Yep, Laurence. 1995. Hiroshima. New York, NY: Scholastic, Inc. ISBN 0590208322.
Hiroshima begins with some historical background information about the atom bomb and then information about the city of Hiroshima itself. Yep then sets the scene for the story and introduces the reader to his characters, two sisters Sachi and Riko. Afterward the reader is walked through the attack, the destruction, the aftermath, and plans for peace. Yep talks about the United States efforts to make amends in Japan by offering medical help to some of the young women survivors in Hiroshima. Afterward, he goes onto talk about memorials and remembering the attack so that it doesn’t happen again.
The majority of the story takes place during World War II, mainly in Japan in the city of Hiroshima in 1945. While reading, the author’s voice seems to transports the reader back to Hiroshima on that August day in 1945.
Hiroshima presents some harsh realities to the reader without sugar coating the story or being overly gruesome for the reader’s age. The story also does not seem to be slanted in any direction as painting the United States or Japan as the “bad guys”. Yep presents the details, obviously rooted in fact, without taking a side and allowing the reader some insight into what actually happened and what it meant for everyone.
Everything flows together so well, that you almost forget you’re reading fiction, but rather just have some rare insight into the life of a Hiroshima survivor. Yep presents a nice blend and balance of fact and fiction with no apparent biases. I particularly enjoyed the book’s afterword and source list where Yep discusses statistical discrepancies and where he got his figures from in the book. The book also shows some related events that took place after the bombing, such as survivors receiving medical help in the United States and some memorials in Japan for those who died.
When reading, it is apparent that the theme in this story is to not let history repeat itself. It encourages the reader to learn from his or her mistakes and from the past in ordr to create a better future. “Rest in peace for the mistake shall not be repeated.”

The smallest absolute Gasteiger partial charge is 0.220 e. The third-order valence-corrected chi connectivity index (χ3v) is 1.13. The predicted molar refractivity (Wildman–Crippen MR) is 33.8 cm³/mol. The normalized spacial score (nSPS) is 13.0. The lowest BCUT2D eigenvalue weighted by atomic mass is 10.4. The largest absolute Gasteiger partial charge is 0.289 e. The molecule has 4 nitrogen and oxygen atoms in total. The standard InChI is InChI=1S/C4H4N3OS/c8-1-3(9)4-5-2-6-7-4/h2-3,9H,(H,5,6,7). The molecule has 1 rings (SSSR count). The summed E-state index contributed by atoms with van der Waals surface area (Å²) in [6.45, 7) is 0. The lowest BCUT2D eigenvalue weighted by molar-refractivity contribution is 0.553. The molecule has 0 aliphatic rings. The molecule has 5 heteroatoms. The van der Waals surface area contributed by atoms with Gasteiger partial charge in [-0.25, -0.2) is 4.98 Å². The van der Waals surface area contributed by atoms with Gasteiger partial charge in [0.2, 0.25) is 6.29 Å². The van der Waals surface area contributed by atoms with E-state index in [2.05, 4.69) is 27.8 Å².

When I was reading this book my grandmother called me and said, “Does it make us look like the bad guy?” And you know what, it didn’t. I loved the unbiased retelling of such a tragically important event in world history. To be honest, this book opened me up to the genre of historical fiction. Usually, I am a strict nonfiction reader but after reading and enjoying Hiroshima, I had to reconsider. It is my understanding from other reviews and recommendations that this is typical of Laurence Yep’s work. I can’t wait to read some more of his novels.
Laurence Yep is an award-winning author, however no awards were given for this book.
“…Yep’s novella tells the events of the day the first atomic bomb was dropped and its aftermath… His words are powerful and compelling, and the facts he presents make readers realize the horrors of that day and its impact beyond.” – School Library Journal
“Yep’s account of the bombing of Hiroshima and its devastating aftermath is at once chilling and searing, hushed and thundering. Within a factual framework, the author sets the fictional story of a girl named Sachi, allegedly a composite of several young residents of the bombed city… This powerful chronicle ensures that what was done on that awful day will remain in readers’ memories for a very long time.” – Publishers Weekly
“In quiet, simple prose, Yep tells what happens when the atomic bomb is dropped on Hiroshima in 1945…. Fifty years later, the even is still the focus of furious controversy… and this novella will start classroom discussion across the curriculum” – Booklist
Art or Humanities: Students could make origami paper cranes for Sadako’s statue at the Hiroshima memorial in Japan.
American History: Students can read this for an enrichment study during a World War II lesson.
ELA: Many ELA classes read The Diary of Anne Frank, for a historical unit students can also read this book.